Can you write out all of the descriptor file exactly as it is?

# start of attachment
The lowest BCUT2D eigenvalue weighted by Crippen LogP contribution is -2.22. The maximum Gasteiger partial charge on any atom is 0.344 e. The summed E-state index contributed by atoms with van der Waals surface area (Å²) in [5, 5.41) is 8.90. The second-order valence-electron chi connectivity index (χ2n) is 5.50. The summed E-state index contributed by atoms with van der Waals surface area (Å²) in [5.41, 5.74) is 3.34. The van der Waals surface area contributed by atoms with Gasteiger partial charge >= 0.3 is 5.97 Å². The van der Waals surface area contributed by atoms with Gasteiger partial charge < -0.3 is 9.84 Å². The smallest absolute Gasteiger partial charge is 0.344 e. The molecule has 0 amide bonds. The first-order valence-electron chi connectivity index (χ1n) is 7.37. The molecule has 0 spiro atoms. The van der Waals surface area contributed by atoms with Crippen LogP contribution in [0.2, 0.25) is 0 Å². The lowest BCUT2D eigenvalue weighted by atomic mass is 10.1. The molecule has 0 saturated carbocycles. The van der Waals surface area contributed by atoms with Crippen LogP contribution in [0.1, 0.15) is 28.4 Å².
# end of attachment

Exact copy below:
The lowest BCUT2D eigenvalue weighted by Crippen LogP contribution is -2.22. The maximum Gasteiger partial charge on any atom is 0.344 e. The summed E-state index contributed by atoms with van der Waals surface area (Å²) in [5, 5.41) is 8.90. The second-order valence-electron chi connectivity index (χ2n) is 5.50. The summed E-state index contributed by atoms with van der Waals surface area (Å²) in [5.41, 5.74) is 3.34. The van der Waals surface area contributed by atoms with Gasteiger partial charge >= 0.3 is 5.97 Å². The van der Waals surface area contributed by atoms with Gasteiger partial charge < -0.3 is 9.84 Å². The smallest absolute Gasteiger partial charge is 0.344 e. The molecule has 0 amide bonds. The first-order valence-electron chi connectivity index (χ1n) is 7.37. The molecule has 0 spiro atoms. The van der Waals surface area contributed by atoms with Crippen LogP contribution in [0.2, 0.25) is 0 Å². The lowest BCUT2D eigenvalue weighted by atomic mass is 10.1. The molecule has 0 saturated carbocycles. The van der Waals surface area contributed by atoms with Crippen LogP contribution in [0.1, 0.15) is 28.4 Å².